Stoicism: Day 14 and Week 2 Recap – Modern Tragedies

This week was mostly a good one. I did have a weird mood swing on Day 10, but otherwise the week was tranquil. Yesterday’s ice bath was warmer than usual, but I still suffered through the uncontrollable shivering afterwards.

In last week’s weekly re-cap, I discussed not sweating the small stuff and how you could improve your happiness by letting the little things go.

In this week’s recap, I’d like to talk about the big things that could happen.

This past Friday, a 19-year old walked into a mall in Colombia, MD and killed two young employees at a skate shop before killing himself.

Just over a year ago, a 20-year old walked into Sandy Hook elementary school shot and killed 20 children.

This January, The Syrian Observatory for Human Rights reported that the death toll in Syria has reached approximately 130,000.

I just cited some of the more horrific tragedies that happened recently; the events that make the news. I just found out one of my high school classmates father had just passed away.  He died of Lou Gehrig’s disease.  This did not make the news but it is still tragic.

I bring up these examples not to ruin your day, but to remind you that you are not exempt from ‘the slings and arrows of outrageous fortune.’ In modern society, and especially modern, Western society, we have a tendency to fight against these tragedies. We lobby to ban guns, intervene militarily in foreign countries, or raise money to find the cure for a an incurable disease.

While these are noble battles, it’s foolish to believe that we will eliminate all tragedy and suffering from the world, and it’s even more foolish to believe that these things couldn’t happen to you. If you drive a car to work everyday, or if your friends and family drive a car to work everyday, you and your family are in mortal danger. Literally. Driving is very dangerous. It’s people driving around in pieces of metal at 70 miles per hour. You tempt fate every day by driving.

There is an interesting “life hack” trend going on right now called the low-information diet. The premise is that most news and things you read online are irrelevant to you and actually detract from your productivity. It’s not only useless, but it’s bad for you.

I mostly agree. The fact that Justin Bieber was arrested gives you no benefit. But, looking at it from the eyes of a Stoic, some of the stories can be useful, especially the tragic ones. Last year when I heard about the Sandy Hook shooting, I was deeply saddened by the event and couldn’t help but thinking about my nephew (who is 3 years old).  These tragic events are excellent prompts for negative visualization, and force you to remember that bad things happen, and that they can happen to you.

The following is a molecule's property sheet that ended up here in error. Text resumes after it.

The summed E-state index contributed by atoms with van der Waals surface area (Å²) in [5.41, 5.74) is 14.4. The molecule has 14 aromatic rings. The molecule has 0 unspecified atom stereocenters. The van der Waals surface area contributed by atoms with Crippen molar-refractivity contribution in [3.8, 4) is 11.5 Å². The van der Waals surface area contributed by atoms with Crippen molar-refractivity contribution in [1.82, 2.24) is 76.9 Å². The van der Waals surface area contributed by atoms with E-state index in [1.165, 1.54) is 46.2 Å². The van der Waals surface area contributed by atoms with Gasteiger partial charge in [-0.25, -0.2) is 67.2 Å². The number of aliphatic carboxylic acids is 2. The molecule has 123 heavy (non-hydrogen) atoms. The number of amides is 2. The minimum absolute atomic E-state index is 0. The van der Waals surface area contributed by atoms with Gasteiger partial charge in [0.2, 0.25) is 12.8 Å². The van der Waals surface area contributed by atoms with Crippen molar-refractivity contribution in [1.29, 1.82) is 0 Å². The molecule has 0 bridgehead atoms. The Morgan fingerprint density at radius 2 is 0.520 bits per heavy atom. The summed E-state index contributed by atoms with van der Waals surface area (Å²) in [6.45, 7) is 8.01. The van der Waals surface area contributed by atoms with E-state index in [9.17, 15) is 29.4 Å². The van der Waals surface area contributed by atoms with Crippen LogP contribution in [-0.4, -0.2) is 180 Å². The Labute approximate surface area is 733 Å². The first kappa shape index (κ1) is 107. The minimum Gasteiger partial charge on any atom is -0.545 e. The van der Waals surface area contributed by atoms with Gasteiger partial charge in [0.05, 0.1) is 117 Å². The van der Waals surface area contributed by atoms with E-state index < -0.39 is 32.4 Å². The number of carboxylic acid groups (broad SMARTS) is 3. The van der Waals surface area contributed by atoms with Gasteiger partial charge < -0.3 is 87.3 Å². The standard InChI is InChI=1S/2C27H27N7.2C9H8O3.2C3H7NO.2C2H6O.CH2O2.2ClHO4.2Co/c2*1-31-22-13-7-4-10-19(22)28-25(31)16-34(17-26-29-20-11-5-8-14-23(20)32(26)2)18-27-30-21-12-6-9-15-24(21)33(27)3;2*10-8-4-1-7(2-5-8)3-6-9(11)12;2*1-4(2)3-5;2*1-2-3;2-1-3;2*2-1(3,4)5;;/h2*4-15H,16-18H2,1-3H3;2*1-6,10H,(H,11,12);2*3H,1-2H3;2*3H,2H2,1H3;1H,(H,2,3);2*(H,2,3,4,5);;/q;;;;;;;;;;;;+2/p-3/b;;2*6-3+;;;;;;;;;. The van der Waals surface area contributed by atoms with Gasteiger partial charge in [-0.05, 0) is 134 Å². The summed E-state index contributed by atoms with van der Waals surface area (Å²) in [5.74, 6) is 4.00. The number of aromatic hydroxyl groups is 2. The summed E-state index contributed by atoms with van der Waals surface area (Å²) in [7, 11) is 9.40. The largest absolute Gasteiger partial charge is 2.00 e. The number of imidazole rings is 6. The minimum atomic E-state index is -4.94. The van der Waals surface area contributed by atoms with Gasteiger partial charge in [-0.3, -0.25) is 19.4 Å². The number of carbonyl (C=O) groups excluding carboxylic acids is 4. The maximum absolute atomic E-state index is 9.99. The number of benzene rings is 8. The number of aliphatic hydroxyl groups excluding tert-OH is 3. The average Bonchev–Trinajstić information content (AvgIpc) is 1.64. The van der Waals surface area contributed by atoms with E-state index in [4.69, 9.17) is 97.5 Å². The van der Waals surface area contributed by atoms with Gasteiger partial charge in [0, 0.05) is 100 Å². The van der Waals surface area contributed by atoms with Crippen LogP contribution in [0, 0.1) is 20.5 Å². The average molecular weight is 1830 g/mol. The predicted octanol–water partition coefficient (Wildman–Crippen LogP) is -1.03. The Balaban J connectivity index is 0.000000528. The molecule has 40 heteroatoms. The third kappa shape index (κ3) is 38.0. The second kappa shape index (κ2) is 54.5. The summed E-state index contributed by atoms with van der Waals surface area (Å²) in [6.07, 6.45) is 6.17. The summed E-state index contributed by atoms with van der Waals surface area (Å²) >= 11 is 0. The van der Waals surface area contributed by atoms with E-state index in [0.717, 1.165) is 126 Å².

If you are secular, you probably don’t have a routine in which you are forced to hear stories about tragedies and the cruelty of fate and chance and contemplate what the means in your own life.  Use the tools of the modernity to help you do that on your own: the 24-hour news cycle.

I’ll leave you with the wise words of Epictetus:

Remember that you are an actor in a drama, of such a kind as the author pleases to make it. If short, of a short one; if long, of a long one. If it is his pleasure you should act a poor man, a cripple, a governor, or a private person, see that you act it naturally. For this is your business, to act well the character assigned you; to choose it is another’s. 

Week 2 Recap

  • Arushi

    It’s a sheer coincidence that this morning I woke to a sad news of someone I knew who passed away in an accident. The person who died, was merely an acquaintance but it got me really upset, also because I happen to know that person. I did feel grateful for my family is safe and sound but on the other hand, how to let of grief?

    • Sorry to hear about your friend. I’ve never been in that situation so I don’t know how I’d react. Seneca has a good essay about losing friends.

      “We however, may be forgiven for bursting into tears, if only our tears have not flowed to excess, and if we have checked them by our own efforts. Let not the eyes be dry when he have lost a friend, nor let them overflow. We may weep, but we must not wail.”